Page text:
While all tech startups have been affected by the COVID-19 pandemic, the extent of impact has been different for different target markets. A fewer number of large scale companies have had to shut down than other segments
Fremont, CA: The software industry is mostly operated digitally, and this may work well with the lockdowns being imposed. As a result, most experts believed that Silicon Valley and other centers of tech startups have been immune to the impacts made by COVID-19. However, a new survey of the tech sector conducted across the globe reveals that a significant portion of the industry is expected to starve and go out of business as capital funding and revenues continue to dry up due to low business. The coronavirus seems to have minimal impact on tech startup operations due to the ability of the workers to manage their work from home. However, a closer look at the financial and market conditions points towards a direr picture. A large number of investors are pulling back funds while few are even backing out of future commitments. This means the problems startups face today could extend beyond the short term.
While all tech startups have been affected by the COVID-19 pandemic, the extent of impact has been different for different target markets. A fewer number of large scale companies have had to shut down than other segments. However, a large percent of enterprises have been affected significantly. Retailers, logistics providers, agriculture and food processors, commercial real estate firms, manufacturers, and medical providers have all had their businesses upended even as they remain in business to some degree.
One of the reasons for the difference in impact is the scale of revenues for startups. For instance, customer-oriented startups have experienced growth in revenue during the lockdown compared to enterprise-focused startups. Another critical factor is the approach each startup takes towards the lockdown. Large companies are quickly slashing expenses to maintain positive revenue. On the other hand, locked down customers are also changing the purchase patterns towards digital products and services.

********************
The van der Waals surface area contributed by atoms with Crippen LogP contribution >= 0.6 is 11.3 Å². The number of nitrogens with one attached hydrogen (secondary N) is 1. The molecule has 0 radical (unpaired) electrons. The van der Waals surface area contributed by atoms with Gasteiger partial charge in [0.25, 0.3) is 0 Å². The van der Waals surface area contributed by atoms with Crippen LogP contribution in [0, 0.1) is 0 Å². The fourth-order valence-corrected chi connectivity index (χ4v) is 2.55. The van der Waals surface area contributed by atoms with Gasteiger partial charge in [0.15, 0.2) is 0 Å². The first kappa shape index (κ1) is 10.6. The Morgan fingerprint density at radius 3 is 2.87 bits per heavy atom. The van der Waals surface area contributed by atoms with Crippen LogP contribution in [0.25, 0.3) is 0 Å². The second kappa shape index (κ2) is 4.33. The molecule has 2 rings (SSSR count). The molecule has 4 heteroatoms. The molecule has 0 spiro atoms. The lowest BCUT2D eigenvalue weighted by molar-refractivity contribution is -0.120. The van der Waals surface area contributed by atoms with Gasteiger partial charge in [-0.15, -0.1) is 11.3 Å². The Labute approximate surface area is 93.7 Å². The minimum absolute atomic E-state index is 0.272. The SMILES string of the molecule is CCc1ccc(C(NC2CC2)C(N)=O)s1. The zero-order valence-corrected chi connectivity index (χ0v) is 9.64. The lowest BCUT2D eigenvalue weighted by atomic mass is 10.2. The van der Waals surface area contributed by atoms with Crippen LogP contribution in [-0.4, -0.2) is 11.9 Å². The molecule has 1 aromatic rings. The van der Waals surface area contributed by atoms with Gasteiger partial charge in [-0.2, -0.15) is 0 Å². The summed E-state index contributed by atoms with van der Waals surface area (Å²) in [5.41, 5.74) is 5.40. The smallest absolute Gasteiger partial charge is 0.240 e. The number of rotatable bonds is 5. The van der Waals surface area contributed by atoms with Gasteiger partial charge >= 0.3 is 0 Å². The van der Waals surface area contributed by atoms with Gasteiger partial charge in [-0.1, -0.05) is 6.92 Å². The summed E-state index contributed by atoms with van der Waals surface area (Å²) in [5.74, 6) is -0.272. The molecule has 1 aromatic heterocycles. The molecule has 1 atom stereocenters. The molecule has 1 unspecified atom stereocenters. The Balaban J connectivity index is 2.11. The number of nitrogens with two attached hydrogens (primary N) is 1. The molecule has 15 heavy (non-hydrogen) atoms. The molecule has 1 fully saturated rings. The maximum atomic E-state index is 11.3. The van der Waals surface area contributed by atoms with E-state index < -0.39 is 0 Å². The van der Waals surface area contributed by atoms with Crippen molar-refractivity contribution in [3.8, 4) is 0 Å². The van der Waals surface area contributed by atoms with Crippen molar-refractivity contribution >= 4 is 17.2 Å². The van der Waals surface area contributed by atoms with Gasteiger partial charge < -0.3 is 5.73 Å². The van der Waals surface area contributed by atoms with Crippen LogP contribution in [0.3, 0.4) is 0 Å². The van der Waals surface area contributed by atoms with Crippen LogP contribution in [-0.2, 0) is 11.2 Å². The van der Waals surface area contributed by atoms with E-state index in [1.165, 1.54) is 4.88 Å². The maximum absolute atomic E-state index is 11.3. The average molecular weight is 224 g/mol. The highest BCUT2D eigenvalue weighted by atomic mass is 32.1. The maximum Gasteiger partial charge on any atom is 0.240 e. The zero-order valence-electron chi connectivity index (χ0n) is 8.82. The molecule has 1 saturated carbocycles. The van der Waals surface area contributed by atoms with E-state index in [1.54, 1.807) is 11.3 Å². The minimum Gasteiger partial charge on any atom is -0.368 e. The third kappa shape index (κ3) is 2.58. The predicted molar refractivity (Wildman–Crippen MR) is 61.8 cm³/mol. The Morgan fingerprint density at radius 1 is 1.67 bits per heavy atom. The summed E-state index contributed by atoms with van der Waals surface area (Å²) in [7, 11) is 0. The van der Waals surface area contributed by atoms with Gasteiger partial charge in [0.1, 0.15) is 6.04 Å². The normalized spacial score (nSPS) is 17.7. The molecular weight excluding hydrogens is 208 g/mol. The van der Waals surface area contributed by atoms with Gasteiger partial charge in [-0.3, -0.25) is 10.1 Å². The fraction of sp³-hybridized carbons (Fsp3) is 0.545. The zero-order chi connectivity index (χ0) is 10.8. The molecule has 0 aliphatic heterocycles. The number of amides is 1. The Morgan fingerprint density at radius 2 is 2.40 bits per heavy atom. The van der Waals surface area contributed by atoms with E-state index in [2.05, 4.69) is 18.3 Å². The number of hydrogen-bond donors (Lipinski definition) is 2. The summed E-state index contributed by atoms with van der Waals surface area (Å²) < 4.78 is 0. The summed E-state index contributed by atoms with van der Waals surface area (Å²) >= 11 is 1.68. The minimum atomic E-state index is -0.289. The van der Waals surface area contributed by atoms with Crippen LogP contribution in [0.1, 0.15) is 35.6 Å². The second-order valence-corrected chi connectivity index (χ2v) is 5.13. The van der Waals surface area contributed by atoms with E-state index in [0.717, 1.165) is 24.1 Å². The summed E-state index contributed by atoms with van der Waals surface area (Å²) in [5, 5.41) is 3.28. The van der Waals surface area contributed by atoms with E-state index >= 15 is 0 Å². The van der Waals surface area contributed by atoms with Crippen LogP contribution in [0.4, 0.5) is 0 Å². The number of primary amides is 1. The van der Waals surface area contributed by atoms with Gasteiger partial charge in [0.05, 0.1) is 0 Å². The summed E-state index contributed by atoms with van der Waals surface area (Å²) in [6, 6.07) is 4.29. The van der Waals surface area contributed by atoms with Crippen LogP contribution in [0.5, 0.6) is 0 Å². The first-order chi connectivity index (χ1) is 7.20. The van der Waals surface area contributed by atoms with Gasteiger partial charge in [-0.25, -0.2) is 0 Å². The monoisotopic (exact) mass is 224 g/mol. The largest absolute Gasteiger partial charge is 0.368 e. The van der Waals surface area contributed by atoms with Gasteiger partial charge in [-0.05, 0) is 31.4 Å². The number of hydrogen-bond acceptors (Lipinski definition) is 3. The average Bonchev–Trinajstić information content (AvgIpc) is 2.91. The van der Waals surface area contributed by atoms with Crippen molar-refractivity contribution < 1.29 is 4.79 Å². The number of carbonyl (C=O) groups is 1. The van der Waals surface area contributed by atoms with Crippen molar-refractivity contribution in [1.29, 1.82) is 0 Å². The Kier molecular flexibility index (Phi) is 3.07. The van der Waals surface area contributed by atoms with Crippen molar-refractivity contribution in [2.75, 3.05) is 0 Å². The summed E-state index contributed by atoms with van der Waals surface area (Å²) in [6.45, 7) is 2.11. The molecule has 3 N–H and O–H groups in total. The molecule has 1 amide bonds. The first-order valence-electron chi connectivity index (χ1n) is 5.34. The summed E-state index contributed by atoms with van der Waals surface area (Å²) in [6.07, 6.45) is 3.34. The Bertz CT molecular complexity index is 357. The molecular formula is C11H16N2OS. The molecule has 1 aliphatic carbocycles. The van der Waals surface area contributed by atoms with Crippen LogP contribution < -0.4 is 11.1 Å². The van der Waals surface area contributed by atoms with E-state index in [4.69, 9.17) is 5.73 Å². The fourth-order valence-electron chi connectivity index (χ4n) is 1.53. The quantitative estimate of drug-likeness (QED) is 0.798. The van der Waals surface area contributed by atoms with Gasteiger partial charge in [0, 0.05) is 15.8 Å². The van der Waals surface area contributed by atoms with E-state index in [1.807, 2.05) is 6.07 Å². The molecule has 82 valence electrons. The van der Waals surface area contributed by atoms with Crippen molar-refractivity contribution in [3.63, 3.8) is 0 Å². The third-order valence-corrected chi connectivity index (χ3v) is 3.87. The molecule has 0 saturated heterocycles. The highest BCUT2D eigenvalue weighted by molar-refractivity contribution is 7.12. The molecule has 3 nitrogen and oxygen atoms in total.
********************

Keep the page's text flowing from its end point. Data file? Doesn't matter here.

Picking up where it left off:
A PwC report shows that about half of 313 US CFOs surveyed in early April expect to reduce IT costs by canceling or deferring less-critical projects in 2020 as a result of lost income and higher business costs. However, a large number of CFOs expect there will be cutting down of facilities, general expenses, layoffs, and reduction in operation costs, rather than a reduction in IT costs. This also indicates an increase in job opportunities in the IT sector. However, even if IT investments remain relatively stable in 2020, tech startups may well find less opportunity from enterprise customers.
At the same time, despite the optimistic forecasts for customer-centric startups, the picture does not look good on the whole. The majority of the startups lack the resources to survive this lockdown. At the current rate of business, very few startups will be able to make it past September and even fewer past March 2021. Most of the startups in the tech sector were in the process of raising funds before the pandemic hit. Some of them had reached a verbal agreement with investors. While the funding process started to slow down when the lockdown was initiated, those who had already reached agreements also saw investors back out in large numbers.